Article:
January 03, 2021
We’ve all heard stories about King Arthur of Camelot, who according to medieval legend led British forces (including his trusted Knights of the Round Table) in battle against Saxon invaders in the early sixth century. But was King Arthur actually a real person, or simply a hero of Celtic mythology? Though debate has gone on for centuries, historians have been unable to confirm that Arthur really existed. He doesn’t appear in the only surviving contemporary source about the Saxon invasion, in which the Celtic monk Gildas wrote of a real-life battle at Mons Badonicus (Badon Hills) around 500 A.D. Several hundred years later, Arthur appears for the first time in the writings of a Welsh historian named Nennius, who gave a list of 12 battles the warrior king supposedly fought. All drawn from Welsh poetry, the battles took place in so many different times and places that it would have been impossible for one man to have participated in all of them.
Later Welsh writers drew on Nennius’ work, and Arthur’s fame spread beyond Wales and the Celtic world, particularly after the Norman conquest of 1066 connected England to northern France. In the popular 12th-century book “History of the Kings of Britain,” Geoffrey of Monmouth wrote the first life story of Arthur, describing his magic sword Caliburn (later known as Excalibur), his trusted knight Lancelot, Queen Guinevere and the wizard Merlin. An irresistible blend of myth and fact, the book was supposedly based on a lost Celtic manuscript that only Geoffrey was able to examine.
The second key source of information about Arthur is archeology. Archaeological evidence for contact between Wales, Cornwall and the Saxon World takes many forms – from metalwork manufactured in an Anglo-Saxon style discovered in south-east Wales, to the distribution of early medieval pottery imported from the Continent and the shores of the Mediterranean.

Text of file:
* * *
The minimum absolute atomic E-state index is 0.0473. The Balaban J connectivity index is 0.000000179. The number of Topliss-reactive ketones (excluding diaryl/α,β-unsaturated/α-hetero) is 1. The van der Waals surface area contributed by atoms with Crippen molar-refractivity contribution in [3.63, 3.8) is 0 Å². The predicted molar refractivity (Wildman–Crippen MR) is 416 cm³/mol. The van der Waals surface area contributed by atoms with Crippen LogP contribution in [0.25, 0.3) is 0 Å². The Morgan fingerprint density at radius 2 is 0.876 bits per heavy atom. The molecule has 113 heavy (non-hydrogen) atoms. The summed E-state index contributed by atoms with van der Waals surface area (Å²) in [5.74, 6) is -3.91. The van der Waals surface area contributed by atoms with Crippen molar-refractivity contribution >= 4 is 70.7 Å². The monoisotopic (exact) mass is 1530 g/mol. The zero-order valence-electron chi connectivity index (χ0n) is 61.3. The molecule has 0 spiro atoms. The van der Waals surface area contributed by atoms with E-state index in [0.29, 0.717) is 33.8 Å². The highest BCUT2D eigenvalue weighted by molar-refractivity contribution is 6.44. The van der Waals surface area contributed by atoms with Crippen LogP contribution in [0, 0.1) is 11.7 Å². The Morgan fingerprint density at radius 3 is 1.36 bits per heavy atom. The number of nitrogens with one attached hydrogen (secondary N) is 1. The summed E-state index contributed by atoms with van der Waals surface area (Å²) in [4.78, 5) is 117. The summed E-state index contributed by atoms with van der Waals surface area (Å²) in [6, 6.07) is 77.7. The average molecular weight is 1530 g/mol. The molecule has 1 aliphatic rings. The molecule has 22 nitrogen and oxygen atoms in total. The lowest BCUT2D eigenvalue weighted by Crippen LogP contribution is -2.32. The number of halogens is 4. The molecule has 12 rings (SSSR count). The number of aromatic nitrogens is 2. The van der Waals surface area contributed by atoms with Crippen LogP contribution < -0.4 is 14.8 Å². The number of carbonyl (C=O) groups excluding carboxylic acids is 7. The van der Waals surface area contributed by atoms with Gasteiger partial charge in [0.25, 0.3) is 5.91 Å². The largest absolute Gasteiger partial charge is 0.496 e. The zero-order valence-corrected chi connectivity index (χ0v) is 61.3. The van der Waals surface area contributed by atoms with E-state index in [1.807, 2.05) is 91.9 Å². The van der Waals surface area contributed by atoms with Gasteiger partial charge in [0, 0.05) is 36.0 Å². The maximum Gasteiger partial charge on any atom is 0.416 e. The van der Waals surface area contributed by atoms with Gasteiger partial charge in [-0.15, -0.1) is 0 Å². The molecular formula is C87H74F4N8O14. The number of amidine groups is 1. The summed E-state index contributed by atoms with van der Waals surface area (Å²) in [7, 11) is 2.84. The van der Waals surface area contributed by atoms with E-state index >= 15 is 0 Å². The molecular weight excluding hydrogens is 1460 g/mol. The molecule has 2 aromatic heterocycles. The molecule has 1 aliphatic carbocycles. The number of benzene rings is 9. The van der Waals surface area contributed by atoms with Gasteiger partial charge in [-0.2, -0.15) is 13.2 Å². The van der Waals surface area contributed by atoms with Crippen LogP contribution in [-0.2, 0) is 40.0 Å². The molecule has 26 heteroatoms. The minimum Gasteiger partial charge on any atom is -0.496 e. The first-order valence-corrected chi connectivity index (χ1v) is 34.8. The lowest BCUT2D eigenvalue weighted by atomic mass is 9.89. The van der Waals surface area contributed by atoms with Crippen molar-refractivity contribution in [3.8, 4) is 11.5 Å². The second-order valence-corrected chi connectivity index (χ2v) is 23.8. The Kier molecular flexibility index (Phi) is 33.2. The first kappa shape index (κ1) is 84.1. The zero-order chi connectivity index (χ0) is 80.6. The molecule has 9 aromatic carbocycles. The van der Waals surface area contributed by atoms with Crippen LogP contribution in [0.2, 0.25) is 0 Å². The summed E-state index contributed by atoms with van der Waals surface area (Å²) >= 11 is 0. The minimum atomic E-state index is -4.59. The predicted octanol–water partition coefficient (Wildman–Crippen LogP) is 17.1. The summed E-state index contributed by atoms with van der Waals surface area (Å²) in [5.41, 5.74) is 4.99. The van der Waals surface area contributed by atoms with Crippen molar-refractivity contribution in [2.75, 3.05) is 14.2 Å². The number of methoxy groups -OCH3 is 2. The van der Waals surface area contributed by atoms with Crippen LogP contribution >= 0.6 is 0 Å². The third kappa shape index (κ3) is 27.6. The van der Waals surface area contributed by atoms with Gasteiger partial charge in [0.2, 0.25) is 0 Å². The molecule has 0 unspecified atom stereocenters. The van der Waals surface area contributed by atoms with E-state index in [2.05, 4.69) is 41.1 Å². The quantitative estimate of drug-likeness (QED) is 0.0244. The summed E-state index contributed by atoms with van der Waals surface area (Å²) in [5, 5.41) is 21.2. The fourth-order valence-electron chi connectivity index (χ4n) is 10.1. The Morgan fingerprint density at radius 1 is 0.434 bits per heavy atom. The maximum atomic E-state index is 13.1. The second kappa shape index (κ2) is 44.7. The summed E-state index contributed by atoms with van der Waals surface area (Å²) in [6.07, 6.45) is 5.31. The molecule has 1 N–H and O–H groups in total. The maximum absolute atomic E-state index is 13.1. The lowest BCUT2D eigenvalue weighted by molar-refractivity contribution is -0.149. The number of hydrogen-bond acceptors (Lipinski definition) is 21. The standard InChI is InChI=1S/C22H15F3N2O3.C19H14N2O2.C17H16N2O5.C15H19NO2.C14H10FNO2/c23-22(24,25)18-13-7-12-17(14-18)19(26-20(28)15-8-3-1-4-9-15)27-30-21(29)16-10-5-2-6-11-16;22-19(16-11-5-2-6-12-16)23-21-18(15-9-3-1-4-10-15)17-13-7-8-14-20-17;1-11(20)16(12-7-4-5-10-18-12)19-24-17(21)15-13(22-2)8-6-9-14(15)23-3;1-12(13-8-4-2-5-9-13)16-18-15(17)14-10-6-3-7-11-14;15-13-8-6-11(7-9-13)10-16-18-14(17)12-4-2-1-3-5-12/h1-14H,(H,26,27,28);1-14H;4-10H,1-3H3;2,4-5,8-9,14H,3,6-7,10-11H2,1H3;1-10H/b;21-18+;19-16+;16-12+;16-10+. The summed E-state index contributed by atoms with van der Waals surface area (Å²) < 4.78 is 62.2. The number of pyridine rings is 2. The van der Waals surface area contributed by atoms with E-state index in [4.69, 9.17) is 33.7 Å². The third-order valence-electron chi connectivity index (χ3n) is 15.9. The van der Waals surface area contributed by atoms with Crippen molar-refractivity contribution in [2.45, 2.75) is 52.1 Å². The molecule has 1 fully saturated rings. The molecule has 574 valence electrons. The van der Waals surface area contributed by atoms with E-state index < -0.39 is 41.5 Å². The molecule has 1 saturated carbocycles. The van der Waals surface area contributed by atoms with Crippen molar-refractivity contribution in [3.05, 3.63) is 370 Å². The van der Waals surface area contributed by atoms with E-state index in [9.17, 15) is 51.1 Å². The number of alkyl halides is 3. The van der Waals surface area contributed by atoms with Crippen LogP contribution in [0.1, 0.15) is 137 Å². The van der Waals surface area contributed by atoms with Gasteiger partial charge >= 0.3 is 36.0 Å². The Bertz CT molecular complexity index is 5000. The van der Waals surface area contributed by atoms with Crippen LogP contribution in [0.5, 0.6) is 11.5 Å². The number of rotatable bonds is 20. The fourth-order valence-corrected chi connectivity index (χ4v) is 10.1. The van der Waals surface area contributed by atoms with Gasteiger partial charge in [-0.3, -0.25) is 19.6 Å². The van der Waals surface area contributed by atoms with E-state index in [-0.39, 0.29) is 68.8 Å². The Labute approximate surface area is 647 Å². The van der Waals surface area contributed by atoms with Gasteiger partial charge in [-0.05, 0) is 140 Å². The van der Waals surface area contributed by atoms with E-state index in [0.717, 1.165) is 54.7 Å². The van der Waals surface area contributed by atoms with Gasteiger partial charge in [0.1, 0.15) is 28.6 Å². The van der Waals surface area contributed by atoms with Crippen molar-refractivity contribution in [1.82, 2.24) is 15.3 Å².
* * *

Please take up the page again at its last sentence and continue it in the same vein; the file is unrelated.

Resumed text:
Excavations at Dinas Powys, a princely hillfort near Cardiff occupied between the 5th and 7th-centuries, has informed us about the nature of a high status site in south Wales at this time. This site is contemporary with others like South Cadbury in Somerset and Tintagel in Cornwall (both with their own Arthurian traditions).
A large number of sites in Wales have Arthurian associations, though few have proven medieval origin. In the 12th century, Caerleon was thought by Geoffrey of Monmouth to be the location of Arthur’s court, while the hillfort of Dinas Emrys in north Wales is associated with Ambrosius, Vortigern and Merlin.
Some half dozen Welsh Stone Age megaliths are called ‘Arthur’s Stone’, and his name has also been given to an Iron Age hillfort on the Clwydian Range, Moel Arthur, near Denbigh. According to one tradition, King Arthur and his knights lie sleeping in a cave below Craig y Ddinas, Pontneddfechan, in south Wales.
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